The method begins in step 500, where the processor 302 adds/provisions any necessary full length point codes 202 into the routing table 200, for example any necessary A links, C links for mated pairs and at least one B link for internetwork signaling. The processor 302 then stores any user selected masks 214 in step 502, and provisions in step 504 the reduced point code entries 204 having the reduced point codes 209 and the summary routes 211. As described above, the value of the reduced point code entries 209 and the summary routes 211 are determined in conjunction with the selected masks during provisioning by a network designer.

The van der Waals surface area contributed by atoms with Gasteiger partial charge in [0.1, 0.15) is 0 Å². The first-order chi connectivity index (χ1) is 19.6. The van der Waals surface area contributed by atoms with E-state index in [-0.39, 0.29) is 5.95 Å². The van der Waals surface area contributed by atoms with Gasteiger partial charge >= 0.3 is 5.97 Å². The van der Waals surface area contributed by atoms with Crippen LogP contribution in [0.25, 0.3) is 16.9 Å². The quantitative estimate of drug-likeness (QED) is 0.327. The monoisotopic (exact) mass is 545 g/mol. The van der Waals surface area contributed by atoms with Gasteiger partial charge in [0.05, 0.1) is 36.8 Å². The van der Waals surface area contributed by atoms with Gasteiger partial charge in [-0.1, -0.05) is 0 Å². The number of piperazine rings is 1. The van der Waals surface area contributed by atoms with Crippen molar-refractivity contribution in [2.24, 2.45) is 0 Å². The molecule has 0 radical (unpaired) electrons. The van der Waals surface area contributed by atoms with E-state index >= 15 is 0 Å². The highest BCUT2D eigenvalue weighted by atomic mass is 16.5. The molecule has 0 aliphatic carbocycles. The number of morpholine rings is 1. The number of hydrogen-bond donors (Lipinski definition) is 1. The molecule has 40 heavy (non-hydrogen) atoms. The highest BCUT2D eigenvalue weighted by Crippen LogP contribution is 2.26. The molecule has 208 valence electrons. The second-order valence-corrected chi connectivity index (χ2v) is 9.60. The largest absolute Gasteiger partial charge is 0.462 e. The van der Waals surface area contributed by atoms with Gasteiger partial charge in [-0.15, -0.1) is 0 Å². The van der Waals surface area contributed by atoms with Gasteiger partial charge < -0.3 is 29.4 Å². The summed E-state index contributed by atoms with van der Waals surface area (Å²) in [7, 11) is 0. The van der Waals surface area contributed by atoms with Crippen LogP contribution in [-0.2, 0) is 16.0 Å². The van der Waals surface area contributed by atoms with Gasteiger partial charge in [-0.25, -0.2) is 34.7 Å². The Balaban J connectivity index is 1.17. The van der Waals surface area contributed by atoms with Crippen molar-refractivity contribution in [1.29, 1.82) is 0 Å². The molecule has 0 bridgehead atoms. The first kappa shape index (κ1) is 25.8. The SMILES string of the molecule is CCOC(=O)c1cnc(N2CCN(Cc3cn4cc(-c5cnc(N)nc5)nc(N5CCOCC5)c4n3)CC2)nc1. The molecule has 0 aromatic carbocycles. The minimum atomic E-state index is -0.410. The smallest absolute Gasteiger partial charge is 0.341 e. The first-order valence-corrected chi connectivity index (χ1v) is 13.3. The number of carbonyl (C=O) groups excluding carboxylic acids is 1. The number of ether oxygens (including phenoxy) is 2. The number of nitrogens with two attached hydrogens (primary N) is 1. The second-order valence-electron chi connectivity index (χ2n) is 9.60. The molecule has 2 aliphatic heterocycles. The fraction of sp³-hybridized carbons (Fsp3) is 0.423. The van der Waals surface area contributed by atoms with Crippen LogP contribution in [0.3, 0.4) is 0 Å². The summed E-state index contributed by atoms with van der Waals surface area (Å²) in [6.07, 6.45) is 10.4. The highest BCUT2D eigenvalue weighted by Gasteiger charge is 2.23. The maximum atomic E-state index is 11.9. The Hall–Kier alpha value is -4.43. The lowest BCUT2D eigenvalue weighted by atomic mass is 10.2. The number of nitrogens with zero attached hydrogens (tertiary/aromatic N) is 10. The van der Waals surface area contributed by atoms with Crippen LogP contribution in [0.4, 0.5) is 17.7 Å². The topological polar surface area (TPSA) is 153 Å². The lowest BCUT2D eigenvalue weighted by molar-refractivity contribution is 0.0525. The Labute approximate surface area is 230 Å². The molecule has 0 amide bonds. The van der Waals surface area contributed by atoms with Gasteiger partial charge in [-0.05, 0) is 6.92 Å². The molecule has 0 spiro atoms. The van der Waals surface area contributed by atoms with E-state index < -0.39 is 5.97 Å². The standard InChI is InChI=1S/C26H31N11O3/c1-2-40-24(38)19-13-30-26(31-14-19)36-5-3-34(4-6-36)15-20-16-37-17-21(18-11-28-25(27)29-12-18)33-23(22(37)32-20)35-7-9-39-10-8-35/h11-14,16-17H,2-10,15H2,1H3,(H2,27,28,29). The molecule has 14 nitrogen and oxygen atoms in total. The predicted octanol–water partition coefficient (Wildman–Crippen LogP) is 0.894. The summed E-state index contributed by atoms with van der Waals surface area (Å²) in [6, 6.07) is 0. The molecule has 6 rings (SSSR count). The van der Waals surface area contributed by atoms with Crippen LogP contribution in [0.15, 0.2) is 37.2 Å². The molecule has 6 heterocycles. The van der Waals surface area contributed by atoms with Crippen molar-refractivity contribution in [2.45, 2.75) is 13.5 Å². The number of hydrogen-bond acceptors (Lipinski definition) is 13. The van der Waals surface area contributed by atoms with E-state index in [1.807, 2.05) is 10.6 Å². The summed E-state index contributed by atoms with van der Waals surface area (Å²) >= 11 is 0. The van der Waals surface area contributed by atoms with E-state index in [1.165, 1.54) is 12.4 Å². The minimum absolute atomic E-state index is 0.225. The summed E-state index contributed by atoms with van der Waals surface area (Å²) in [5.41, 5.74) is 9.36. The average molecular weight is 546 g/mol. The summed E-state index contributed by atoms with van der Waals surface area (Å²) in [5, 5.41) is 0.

The routing operation begins in step 506 with the signaling network node 300 receiving a message. The processor 302 of the signaling node 300 first checks in step 508 whether a full point code needs to be dynamically added, for example in response to a route management message. In particular, SS7 route management messages may be received that specify a condition of an SS7 route. For example, if the signaling network node 300 receives in step 508 a transfer prohibited (TFP) message, a transfer restricted (TFR) message, or a transfer controlled (TFC) message, a full length point code entry 202 reflecting the route management message is added to the routing table 200 by the processor 302 in step 510. Subsequently, if a message arrives for the destination specified in the route management message, the signaling network node 300 acts on the received message based on the received status specified in the dynamically added full point code entry; hence, the message may be dropped, or the sender may be notified of a restricted condition. Hence, the full length point code entry 202 serves as an overriding point code entry that has a higher priority than any reduced point code entry.